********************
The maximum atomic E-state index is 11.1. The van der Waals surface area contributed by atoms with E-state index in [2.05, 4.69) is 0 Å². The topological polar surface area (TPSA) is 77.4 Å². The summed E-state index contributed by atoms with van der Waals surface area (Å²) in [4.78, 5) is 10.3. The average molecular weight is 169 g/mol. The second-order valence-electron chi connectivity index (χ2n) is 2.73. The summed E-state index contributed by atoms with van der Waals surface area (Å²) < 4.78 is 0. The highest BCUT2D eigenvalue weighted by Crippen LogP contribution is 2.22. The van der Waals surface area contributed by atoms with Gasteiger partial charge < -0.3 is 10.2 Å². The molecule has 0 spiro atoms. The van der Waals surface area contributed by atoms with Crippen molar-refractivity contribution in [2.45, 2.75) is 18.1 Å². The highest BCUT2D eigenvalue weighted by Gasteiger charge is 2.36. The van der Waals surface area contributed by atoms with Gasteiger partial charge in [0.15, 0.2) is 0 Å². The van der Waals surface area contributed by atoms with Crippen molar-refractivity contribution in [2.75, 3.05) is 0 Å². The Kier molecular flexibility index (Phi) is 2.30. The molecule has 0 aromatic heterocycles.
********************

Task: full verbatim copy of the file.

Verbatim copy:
The maximum atomic E-state index is 11.1. The van der Waals surface area contributed by atoms with E-state index in [2.05, 4.69) is 0 Å². The topological polar surface area (TPSA) is 77.4 Å². The summed E-state index contributed by atoms with van der Waals surface area (Å²) in [4.78, 5) is 10.3. The average molecular weight is 169 g/mol. The second-order valence-electron chi connectivity index (χ2n) is 2.73. The summed E-state index contributed by atoms with van der Waals surface area (Å²) < 4.78 is 0. The highest BCUT2D eigenvalue weighted by Crippen LogP contribution is 2.22. The van der Waals surface area contributed by atoms with Gasteiger partial charge < -0.3 is 10.2 Å². The molecule has 0 spiro atoms. The van der Waals surface area contributed by atoms with Crippen molar-refractivity contribution in [2.45, 2.75) is 18.1 Å². The highest BCUT2D eigenvalue weighted by Gasteiger charge is 2.36. The van der Waals surface area contributed by atoms with Gasteiger partial charge in [0.15, 0.2) is 0 Å². The van der Waals surface area contributed by atoms with Crippen molar-refractivity contribution in [2.75, 3.05) is 0 Å². The Kier molecular flexibility index (Phi) is 2.30. The molecule has 0 aromatic heterocycles.